There are presently several in-car systems that use small cameras and sensors to alert drivers to dangers on the road, or even in their own driving habits. Some of these systems can be quite costly, and are therefore limited to use in fairly expensive automobiles. Now, however, a team of scientists from Germany's Fraunhofer Institute for Reliability and Microintegration have developed a new type of sensory system, that's cheap enough to produce that it could be used in economy vehicles.

The system was created by Fraunhofer in collaboration with Centro Ricerche Fiat and chip manufacturer STMicroelectronics, as part of the European Union-sponsored ADOSE project.

The device itself mounts between the inside of the windshield and the back of the rearview mirror. It consists of a small video camera, along with two light-detecting sensors equipped with Fresnel lenses, and an infrared LED. The system is able to distinguish between fog and darkness (which are optically very similar), as the infrared light emitted by the LED is scattered back by fog, but not by darkness.

One of the things that all such systems must do is to capture light signals from across the device's field of view, and relay that information to the camera chip for processing. Because the middle of the chip is already assigned to recording the video image from the camera, the light signals (such as the reflected-back infrared rays) must be routed to its four corners. This is typically done using fiber optic cables, which can be costly in and of themselves, and difficult to install within the device.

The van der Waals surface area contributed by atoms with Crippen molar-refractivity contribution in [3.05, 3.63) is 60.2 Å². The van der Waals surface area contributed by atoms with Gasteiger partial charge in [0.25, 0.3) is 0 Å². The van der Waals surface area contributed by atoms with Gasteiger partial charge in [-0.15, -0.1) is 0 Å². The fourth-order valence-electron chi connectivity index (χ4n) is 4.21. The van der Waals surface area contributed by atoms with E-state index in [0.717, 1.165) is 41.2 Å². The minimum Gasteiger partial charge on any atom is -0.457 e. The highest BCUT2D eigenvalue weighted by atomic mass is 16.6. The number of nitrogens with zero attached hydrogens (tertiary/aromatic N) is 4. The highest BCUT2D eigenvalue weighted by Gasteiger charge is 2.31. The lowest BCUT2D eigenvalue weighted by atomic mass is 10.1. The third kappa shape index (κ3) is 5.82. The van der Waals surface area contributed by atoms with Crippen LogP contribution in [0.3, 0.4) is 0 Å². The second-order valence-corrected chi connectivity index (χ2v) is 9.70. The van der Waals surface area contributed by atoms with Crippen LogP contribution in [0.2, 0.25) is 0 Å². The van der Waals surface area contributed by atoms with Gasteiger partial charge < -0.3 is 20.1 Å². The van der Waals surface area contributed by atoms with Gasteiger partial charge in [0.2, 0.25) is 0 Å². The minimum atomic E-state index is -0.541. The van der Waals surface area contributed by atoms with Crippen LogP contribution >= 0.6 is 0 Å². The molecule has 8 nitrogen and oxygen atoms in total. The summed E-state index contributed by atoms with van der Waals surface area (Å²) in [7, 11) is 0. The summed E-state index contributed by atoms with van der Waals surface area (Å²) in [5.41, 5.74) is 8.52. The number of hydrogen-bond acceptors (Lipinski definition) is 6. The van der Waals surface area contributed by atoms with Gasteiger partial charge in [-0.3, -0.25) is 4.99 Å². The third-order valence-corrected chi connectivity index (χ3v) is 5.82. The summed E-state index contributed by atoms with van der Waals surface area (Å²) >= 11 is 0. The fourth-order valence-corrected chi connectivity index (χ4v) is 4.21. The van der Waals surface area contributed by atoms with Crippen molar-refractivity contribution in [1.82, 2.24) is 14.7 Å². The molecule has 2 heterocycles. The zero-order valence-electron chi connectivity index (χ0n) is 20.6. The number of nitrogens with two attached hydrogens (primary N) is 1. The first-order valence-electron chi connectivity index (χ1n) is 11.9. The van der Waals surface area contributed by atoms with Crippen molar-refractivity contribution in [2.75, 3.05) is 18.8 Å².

Instead of fiber optics, however, the ADOSE system uses hollow mirrored tubes known as "lightpipes." Several of these can be created in one pass using a hot stamping process, and they can deflect a light signal by up to 90 degrees - a far sharper angle than is possible using fiber optics. This means that it is considerably easier to route the light signals to the corners of the chip, the device in general can be made smaller, plus the production process is scalable, so additional lightpipes could be added to the device as needed.

Centro Ricerche Fiat is currently field-testing a prototype of the system.